Superfluidity, phase coherence and the new Bose-condensed alkali
The phenomenon of superfluidity was discovered in liquid helium nearly sixty years ago, and ever since, following the almost immediate suggestion of Fritz London, it has been the almost universal belief in the condensed-matter community that it is due to the onset of the phenomenon of Bose-Einstein condensation which is theoretically predicted to occur in that system at sufficiently low temperature. However, for various practical reasons, it is extremely difficult even to establish unambiguously that BEC is occurring in 4- He, let alone to test directly some of the ideas which connect it to superfluidity. The recent attainment of BEC in dilute atomic alkali gases opens a new arena in this respect, allowing us to do many experiments which we would have loved to do in 4-He but which are in practice unfeasible in that system. In this talk I first review briefly the fundamental ideas developed in the helium context, then give a general introduction to the physics of the BEC alkali gases, and finally discuss some of the novel possibilities they open up, both already realized and still on the drawing-board.
Professor Anthony J. Leggett, a faculty member of the University of Illinois at Urbana-Champaign since 1983, is widely recognized as a world leader in the theory of low-temperature physics. He was awarded the Nobel Prize in Physics in 2003 (jointly with Alexei A. Abrikosov and Vitaly L. Ginzburg) for his pioneering work on superfluidity.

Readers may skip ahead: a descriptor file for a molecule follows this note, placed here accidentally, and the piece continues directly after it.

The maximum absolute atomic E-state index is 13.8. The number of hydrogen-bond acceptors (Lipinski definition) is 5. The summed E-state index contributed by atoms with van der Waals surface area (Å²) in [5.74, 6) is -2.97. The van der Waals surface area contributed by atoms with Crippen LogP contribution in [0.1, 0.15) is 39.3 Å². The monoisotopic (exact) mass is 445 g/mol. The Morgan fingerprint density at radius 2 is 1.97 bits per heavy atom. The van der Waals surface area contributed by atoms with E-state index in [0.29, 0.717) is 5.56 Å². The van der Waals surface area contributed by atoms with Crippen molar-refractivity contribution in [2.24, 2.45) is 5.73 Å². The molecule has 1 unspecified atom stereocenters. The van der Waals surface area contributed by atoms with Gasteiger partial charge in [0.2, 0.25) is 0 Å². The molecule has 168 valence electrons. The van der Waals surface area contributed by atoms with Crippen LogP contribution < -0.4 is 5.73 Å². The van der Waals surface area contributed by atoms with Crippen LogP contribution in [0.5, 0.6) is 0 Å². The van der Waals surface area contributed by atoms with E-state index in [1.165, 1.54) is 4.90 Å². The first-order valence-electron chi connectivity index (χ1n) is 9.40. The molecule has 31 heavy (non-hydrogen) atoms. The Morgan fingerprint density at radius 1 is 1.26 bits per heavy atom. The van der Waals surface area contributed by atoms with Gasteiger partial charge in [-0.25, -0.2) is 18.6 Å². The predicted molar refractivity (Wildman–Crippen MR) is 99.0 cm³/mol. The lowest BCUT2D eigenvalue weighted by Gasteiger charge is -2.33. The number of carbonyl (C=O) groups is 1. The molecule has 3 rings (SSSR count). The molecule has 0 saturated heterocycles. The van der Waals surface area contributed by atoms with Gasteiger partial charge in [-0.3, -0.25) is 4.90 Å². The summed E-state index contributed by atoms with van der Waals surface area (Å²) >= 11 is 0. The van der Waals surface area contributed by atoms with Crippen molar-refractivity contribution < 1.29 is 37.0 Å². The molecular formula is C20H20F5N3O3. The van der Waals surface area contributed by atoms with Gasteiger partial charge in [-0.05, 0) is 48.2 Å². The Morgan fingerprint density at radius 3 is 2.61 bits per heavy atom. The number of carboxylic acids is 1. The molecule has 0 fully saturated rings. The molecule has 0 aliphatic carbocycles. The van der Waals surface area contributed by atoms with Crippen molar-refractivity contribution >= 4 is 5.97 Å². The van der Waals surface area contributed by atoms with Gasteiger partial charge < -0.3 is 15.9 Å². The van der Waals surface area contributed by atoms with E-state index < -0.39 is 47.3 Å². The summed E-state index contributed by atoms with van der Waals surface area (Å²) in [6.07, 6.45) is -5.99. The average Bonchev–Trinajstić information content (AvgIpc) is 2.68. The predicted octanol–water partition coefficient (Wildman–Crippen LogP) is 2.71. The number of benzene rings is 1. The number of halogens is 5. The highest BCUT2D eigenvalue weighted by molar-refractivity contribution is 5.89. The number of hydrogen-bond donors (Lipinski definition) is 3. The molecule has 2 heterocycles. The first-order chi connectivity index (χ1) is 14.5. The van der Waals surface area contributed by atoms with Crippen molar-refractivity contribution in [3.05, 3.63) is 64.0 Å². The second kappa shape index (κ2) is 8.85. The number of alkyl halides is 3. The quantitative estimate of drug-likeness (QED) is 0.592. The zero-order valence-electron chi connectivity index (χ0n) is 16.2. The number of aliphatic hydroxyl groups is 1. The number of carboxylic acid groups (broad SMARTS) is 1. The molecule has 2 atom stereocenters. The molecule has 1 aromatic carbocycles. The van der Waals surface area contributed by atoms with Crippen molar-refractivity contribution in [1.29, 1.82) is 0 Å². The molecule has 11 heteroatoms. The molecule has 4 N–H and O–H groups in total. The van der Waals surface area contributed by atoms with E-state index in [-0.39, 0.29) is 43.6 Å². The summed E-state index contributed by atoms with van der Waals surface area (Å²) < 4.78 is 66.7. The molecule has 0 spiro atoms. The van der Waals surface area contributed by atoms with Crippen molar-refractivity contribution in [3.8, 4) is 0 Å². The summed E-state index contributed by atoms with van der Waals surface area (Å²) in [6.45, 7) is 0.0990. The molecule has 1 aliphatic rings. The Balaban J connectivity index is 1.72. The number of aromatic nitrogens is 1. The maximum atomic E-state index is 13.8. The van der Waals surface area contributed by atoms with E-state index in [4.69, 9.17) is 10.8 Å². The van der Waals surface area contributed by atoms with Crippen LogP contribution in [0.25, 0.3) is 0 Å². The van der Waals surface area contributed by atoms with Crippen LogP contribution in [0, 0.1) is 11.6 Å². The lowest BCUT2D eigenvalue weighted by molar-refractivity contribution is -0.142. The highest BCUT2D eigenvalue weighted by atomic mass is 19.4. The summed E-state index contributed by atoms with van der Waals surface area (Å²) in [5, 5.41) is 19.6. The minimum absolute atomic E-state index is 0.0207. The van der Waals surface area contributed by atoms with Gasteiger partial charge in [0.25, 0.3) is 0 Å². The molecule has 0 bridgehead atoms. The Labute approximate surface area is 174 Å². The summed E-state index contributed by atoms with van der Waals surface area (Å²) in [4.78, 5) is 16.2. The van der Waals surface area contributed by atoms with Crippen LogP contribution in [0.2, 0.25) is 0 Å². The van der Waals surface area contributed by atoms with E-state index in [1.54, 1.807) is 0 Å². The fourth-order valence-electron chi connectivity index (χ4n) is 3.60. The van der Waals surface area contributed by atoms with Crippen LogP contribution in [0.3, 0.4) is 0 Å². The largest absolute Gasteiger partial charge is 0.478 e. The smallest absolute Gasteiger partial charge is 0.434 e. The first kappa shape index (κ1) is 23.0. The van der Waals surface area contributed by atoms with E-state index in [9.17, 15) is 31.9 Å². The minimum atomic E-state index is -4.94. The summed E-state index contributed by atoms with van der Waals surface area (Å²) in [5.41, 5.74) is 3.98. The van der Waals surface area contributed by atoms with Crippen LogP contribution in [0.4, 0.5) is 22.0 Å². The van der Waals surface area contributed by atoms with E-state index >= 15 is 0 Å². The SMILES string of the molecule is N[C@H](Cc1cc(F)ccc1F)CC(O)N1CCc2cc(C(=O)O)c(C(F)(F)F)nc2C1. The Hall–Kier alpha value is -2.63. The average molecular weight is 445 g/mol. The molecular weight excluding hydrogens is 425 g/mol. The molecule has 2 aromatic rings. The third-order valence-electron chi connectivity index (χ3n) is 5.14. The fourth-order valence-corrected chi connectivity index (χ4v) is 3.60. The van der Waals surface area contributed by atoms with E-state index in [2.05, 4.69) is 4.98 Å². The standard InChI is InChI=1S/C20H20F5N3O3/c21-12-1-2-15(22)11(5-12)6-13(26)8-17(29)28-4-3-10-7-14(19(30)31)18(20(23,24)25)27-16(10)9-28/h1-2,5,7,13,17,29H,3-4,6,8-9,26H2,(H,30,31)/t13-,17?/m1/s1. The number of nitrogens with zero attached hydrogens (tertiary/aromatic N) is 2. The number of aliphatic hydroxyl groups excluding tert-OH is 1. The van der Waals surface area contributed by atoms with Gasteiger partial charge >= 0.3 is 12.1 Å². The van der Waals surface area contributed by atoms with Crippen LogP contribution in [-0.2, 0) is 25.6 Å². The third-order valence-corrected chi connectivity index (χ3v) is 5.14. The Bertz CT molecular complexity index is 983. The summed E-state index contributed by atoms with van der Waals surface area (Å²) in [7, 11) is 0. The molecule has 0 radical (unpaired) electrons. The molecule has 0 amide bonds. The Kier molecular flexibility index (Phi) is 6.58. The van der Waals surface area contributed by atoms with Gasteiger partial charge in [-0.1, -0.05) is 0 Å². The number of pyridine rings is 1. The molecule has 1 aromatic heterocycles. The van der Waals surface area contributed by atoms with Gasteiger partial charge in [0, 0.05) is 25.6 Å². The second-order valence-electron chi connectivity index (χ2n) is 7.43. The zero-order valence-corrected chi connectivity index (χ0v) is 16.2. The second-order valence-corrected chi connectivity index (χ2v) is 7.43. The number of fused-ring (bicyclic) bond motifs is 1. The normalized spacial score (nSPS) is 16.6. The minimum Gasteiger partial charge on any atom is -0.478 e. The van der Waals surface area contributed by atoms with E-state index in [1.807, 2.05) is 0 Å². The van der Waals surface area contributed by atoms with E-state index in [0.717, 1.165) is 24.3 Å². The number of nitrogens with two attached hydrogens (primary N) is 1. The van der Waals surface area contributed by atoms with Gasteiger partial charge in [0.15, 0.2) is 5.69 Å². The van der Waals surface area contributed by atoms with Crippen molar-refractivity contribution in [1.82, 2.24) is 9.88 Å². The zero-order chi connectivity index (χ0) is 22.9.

Anthony Leggett has shaped the theoretical understanding of normal and superfluid helium liquids and other strongly coupled superfluids. He set directions for research in the quantum physics of macroscopic dissipative systems and use of condensed systems to test the foundations of quantum mechanics. His research interests lie mainly within the fields of theoretical condensed matter physics and the foundations of quantum mechanics. He has been particularly interested in the possibility of using special condensed-matter systems, such as Josephson devices, to test the validity of the extrapolation of the quantum formalism to the macroscopic level; this interest has led to a considerable amount of technical work on the application of quantum mechanics to collective variables and in particular on ways of incorporating dissipation into the calculations. He is also interested in the theory of superfluid liquid 3He, especially under extreme nonequilibrium conditions, in high-temperature superconductivity, and in the newly realized system of Bose-condensed atomic gases.
Room 348 / 349 - Arnold Sommerfeld Centre for theoretical Physics - Theresienstr. 37 / III - 80333 Muenchen